Verstappen and Leclerc may not be alone in Aus GP fight

Finley Crebolder
The Formula 1 paddock pre-race weekend. Australia, April 2022.

The scene in the Formula 1 paddock prior to the Australian Grand Prix. April 2022.

F1’s heading back down under, and on its return it seems all but certain that a new name will be added to the list of Australian GP winners.

The last time the sport raced at Albert Park back in 2019, Valtteri Bottas became the 2oth man to taste victory at the circuit, crossing the line ahead of Mercedes team-mate Lewis Hamilton.

It goes without saying that, barring any chaos, the Finn won’t make it two from two now that he’s at Alfa Romeo, but his chances of doing so wouldn’t be that much better even if he was still driving for the German team.

That’s because, for the first time since 2013, Lewis Hamilton and co aren’t heading to Melbourne as frontrunners with Ferrari and Red Bull comfortably stronger than them in the first two rounds of the year.

Their respective charges have been led by Charles Leclerc and Max Verstappen, both of whom have one win apiece after two intense battles in the Middle East.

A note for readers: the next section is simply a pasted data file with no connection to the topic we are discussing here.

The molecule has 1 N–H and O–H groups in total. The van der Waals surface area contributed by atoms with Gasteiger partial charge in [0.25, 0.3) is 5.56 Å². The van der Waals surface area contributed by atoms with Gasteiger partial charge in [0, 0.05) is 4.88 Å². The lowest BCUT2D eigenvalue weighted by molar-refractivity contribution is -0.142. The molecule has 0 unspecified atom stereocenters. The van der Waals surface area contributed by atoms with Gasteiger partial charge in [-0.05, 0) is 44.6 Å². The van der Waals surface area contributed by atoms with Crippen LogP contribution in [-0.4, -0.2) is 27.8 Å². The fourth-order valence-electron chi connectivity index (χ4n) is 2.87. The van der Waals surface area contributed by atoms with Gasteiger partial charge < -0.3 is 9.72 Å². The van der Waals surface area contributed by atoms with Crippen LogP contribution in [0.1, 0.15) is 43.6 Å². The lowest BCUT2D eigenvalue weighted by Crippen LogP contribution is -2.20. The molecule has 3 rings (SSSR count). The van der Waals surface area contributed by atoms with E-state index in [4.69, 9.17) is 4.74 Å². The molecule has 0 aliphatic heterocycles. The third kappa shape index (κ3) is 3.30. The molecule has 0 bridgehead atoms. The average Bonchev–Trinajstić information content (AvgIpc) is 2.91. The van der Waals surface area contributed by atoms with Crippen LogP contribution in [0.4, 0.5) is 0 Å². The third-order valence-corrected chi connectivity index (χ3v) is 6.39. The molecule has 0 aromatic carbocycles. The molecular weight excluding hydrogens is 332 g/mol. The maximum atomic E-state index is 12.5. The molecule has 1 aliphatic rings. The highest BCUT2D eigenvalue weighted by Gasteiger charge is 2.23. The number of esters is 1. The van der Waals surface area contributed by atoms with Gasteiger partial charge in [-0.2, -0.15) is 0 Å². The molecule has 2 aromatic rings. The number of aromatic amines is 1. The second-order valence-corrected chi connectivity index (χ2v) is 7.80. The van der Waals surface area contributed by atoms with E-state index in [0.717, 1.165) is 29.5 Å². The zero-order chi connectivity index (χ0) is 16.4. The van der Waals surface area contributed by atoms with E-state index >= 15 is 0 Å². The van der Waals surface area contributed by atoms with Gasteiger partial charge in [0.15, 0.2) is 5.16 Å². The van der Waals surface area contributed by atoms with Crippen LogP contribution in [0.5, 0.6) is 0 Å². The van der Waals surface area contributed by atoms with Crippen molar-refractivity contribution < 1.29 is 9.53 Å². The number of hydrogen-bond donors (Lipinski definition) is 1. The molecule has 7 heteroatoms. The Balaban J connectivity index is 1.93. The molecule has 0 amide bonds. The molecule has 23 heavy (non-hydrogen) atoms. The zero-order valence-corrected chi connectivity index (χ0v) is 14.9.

It’s the Monegasque who leads the standings ahead of team-mate Carlos Sainz and the Dutchman, and another victory would give him a healthy lead over both.

He’ll need to be quicker than he’s been at the circuit in the past if he wishes to do so though, with him being out-qualified by his team-mate at the time on both occasions.

The man himself feels that he’s a far more mature and complete driver now than he was back then, and a dominant display would very much prove that.

Verstappen has a better record at the track than his rival, standing on the podium last time out, but the Dutchman won’t be satisfied with anything less than a win he very much needs given he retired from the season-opener.

Charles Leclerc just ahead of Max Verstappen. Jeddah March 2022.
Charles Leclerc just ahead of Max Verstappen during the Saudi Arabian Grand Prix. Jeddah March 2022.

The two spent much of their time in Bahrain and Saudi Arabia going wheel to wheel and swapping places. Such racing has been a rarity at Albert Park in the past, but thanks to some considerable layout changes and the new cars, we can expect to see more of the same.